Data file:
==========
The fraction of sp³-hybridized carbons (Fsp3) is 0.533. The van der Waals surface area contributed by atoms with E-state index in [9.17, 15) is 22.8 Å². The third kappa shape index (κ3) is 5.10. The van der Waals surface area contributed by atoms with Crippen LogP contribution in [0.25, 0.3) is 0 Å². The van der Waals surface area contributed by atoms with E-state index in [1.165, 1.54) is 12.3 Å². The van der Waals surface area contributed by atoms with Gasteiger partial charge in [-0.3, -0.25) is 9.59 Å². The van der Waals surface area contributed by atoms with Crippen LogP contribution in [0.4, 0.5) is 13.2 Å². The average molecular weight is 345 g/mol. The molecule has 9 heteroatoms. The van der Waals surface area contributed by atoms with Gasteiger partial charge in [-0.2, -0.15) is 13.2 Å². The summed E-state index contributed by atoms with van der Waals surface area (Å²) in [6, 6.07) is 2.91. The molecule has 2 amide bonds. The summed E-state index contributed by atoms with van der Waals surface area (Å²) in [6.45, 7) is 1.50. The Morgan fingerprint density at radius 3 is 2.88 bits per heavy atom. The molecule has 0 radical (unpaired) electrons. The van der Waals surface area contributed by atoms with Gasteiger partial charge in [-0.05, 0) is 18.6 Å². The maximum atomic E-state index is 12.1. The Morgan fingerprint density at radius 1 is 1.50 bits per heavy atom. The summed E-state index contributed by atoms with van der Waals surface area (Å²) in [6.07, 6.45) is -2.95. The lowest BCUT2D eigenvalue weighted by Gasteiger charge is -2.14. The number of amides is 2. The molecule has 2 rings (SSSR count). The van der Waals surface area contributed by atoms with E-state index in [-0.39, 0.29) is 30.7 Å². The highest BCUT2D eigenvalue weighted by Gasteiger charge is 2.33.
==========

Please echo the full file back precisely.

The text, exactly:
The fraction of sp³-hybridized carbons (Fsp3) is 0.533. The van der Waals surface area contributed by atoms with E-state index in [9.17, 15) is 22.8 Å². The third kappa shape index (κ3) is 5.10. The van der Waals surface area contributed by atoms with Crippen LogP contribution in [0.25, 0.3) is 0 Å². The van der Waals surface area contributed by atoms with E-state index in [1.165, 1.54) is 12.3 Å². The van der Waals surface area contributed by atoms with Gasteiger partial charge in [-0.3, -0.25) is 9.59 Å². The van der Waals surface area contributed by atoms with Crippen LogP contribution in [0.4, 0.5) is 13.2 Å². The average molecular weight is 345 g/mol. The molecule has 9 heteroatoms. The van der Waals surface area contributed by atoms with Gasteiger partial charge in [-0.2, -0.15) is 13.2 Å². The summed E-state index contributed by atoms with van der Waals surface area (Å²) in [6, 6.07) is 2.91. The molecule has 2 amide bonds. The summed E-state index contributed by atoms with van der Waals surface area (Å²) in [6.45, 7) is 1.50. The Morgan fingerprint density at radius 3 is 2.88 bits per heavy atom. The molecule has 0 radical (unpaired) electrons. The van der Waals surface area contributed by atoms with Gasteiger partial charge in [-0.05, 0) is 18.6 Å². The maximum atomic E-state index is 12.1. The Morgan fingerprint density at radius 1 is 1.50 bits per heavy atom. The summed E-state index contributed by atoms with van der Waals surface area (Å²) in [6.07, 6.45) is -2.95. The lowest BCUT2D eigenvalue weighted by Gasteiger charge is -2.14. The number of amides is 2. The molecule has 2 rings (SSSR count). The van der Waals surface area contributed by atoms with E-state index in [-0.39, 0.29) is 30.7 Å². The highest BCUT2D eigenvalue weighted by Gasteiger charge is 2.33.